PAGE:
There can’t be a parent alive who hasn’t experienced the excruciating awkwardness of asking a child to say sorry - particularly if the child is reluctant or even too embarrassed to do so.
It’s well documented that it’s actually pretty unwise to demand apologies from children - it can teach them that sincerity isn’t important and that empty words alone can get you out of hot water, for starters - and yet many of us have found ourselves hissing at our children to say sorry when they’ve misbehaved or upset a friend.
But here’s a genuine question. When your child is in the wrong, how important is it to establish whether your child’s wrongdoing was in any way provoked?
If a child lashes out - verbally or physically - is the only important matter that they apologise for their wrongdoing, or are there ever grounds for pausing to check whether mitigating circumstances were in some way the cause of the unacceptable behaviour?
I ask because someone recently asked one of my children to say sorry, and despite the exact details of the incident seeming to have been exaggerated compared to his version of events, my child was happy to apologise.
But I don’t mind admitting that I was less than happy that my child’s ‘side’ of the incident was dismissed as not relevant in the face of his crime. From my child's point of view, the other children involved in the incident had also been at fault. My child's behaviour may have been worse, and he absolutely understood that provocation of any kind is never any justification or excuse for bad behaviour, but I couldn't fault his logic: why weren't the other children also apologising for their own hurtful actions? Was he right to point that out, or is that merely the desperate gesture of a 'guilty' child trying to wriggle out of trouble?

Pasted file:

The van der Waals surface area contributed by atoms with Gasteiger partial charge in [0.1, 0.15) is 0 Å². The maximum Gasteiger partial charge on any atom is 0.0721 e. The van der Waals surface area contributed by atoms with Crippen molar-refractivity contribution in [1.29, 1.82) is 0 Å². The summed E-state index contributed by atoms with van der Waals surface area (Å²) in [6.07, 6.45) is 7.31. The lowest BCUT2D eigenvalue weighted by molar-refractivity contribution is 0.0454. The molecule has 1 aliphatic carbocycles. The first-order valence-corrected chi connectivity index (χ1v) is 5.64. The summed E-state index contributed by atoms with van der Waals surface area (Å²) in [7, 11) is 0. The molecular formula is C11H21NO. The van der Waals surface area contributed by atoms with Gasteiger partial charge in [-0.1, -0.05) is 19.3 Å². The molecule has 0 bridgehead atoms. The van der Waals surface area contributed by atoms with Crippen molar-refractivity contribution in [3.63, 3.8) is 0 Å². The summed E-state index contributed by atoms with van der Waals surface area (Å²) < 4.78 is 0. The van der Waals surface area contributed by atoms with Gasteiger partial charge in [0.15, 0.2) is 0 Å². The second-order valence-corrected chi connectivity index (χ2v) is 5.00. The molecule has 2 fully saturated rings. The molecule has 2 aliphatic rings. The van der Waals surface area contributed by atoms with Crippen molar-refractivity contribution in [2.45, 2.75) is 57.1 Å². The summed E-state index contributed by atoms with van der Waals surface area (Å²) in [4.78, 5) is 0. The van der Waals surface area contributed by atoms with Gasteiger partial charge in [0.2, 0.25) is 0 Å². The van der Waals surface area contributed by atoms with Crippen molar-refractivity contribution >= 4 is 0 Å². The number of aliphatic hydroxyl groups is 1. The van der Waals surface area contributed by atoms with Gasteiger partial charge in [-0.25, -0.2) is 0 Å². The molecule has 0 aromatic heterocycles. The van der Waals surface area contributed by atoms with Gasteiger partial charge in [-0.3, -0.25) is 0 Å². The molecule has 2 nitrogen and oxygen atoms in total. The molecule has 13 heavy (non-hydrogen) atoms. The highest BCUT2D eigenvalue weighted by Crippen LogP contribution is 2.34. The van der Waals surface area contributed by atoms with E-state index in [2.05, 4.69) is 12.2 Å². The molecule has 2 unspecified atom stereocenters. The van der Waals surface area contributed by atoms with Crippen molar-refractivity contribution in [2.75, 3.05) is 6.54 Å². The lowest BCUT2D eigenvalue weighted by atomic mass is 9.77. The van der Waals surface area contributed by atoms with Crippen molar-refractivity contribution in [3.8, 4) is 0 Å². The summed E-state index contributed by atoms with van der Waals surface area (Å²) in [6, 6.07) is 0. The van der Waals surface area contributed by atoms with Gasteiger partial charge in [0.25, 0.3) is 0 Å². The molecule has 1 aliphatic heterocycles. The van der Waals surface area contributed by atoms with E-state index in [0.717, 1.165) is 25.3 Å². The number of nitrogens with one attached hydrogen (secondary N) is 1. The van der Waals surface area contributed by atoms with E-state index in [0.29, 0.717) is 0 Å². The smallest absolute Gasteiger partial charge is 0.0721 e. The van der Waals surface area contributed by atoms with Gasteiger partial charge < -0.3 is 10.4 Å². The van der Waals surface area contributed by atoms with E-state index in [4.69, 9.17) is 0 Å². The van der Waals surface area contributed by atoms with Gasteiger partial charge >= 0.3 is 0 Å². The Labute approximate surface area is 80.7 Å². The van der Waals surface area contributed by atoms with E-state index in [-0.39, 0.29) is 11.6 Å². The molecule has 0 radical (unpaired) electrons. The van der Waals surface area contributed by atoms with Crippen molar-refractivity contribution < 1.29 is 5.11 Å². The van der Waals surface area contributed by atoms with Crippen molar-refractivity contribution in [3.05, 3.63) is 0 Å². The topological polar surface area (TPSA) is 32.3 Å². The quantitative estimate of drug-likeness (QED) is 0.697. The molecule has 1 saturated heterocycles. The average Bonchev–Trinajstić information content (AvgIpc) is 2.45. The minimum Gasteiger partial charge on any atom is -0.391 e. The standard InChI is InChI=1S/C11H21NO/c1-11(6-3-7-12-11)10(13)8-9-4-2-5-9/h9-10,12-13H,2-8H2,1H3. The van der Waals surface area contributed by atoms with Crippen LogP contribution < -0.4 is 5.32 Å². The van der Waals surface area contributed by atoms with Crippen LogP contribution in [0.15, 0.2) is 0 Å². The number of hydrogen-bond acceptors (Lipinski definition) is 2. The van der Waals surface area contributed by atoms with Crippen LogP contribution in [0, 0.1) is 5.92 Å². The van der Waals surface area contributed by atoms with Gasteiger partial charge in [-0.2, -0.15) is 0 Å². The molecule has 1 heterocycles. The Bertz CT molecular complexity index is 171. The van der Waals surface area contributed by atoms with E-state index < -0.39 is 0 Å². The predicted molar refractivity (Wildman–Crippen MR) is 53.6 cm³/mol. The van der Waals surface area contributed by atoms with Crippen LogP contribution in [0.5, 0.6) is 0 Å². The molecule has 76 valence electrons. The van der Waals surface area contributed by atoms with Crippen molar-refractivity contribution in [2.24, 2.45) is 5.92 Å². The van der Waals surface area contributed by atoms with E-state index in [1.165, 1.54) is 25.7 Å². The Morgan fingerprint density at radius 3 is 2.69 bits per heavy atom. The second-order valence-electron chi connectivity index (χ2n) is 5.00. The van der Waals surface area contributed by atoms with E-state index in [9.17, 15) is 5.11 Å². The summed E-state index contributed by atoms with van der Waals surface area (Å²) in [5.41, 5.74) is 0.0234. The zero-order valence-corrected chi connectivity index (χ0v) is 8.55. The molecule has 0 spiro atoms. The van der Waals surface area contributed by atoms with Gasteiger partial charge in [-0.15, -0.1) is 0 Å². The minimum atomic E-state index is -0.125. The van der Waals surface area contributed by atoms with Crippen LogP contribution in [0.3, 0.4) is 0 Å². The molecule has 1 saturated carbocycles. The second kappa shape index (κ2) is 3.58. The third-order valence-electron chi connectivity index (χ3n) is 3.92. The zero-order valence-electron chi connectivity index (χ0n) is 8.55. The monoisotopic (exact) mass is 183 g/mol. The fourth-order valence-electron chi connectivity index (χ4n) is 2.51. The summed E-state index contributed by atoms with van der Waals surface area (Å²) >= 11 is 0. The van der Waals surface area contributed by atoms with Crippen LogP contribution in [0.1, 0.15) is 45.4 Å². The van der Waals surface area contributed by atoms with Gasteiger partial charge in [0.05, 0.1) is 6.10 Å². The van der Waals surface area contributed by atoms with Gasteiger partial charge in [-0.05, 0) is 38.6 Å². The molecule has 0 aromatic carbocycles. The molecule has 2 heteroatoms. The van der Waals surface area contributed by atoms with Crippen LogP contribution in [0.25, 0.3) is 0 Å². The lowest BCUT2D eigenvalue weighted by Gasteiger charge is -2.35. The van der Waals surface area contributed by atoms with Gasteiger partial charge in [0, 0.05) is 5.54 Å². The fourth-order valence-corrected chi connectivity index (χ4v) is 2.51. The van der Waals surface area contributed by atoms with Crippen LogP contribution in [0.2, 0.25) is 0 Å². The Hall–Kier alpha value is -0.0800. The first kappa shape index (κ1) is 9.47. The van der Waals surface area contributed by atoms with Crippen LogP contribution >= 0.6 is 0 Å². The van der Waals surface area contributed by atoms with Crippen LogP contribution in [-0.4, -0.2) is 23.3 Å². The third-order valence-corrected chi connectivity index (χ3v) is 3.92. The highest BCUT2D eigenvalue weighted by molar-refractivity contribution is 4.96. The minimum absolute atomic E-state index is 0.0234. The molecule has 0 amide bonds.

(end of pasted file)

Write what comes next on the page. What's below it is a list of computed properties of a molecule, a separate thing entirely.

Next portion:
Leaving all of that all aside, I was impressed by my child’s willingness to say sorry, even though he insists that some of the accusations being levelled at him were untrue. It takes great character to say sorry anyway in those circumstances, and I felt he showed his true colours in the end.
But I can’t be alone in believing that ‘bad’ behaviour isn’t usually unprovoked. Sure, some kids lash out for no reason but most verbal or physical misbehaviour in kids is a reaction to something - indeed, psychologists say all behaviour in children is a form of communication. So when asking a child to apologise or when doling out some form of penalty or punishment for unacceptable behaviour, isn’t it reasonable to consider why a child acted in the way they did? And if it turns out that they were driven to a moment of fury by an earlier act of unkindness - or indeed by the cumulative effect of many acts of unkindness - isn’t it ok to acknowledge that? That doesn't mean letting the child off the hook, minimising the effect of their own unkind actions, or even defending their behaviour.
Or does it? By jumping to determine WHY my kid lashed out, am I really just trying to justify his bad behaviour? Do you delve behind your child’s choices to find out what causes bad behaviour, or do you agree with the ‘demand an apology; ask questions later’ school of thought?
My kid has learned - the hard way - that ‘they drove me to it’ won’t cut it when his actions truly upset someone. And while I’m glad he’s also learned that mitigating circumstances or even provocation is no grounds for inexcusable behaviour, I’m going to encourage him to pipe up - instead of lash out - if provoked in future.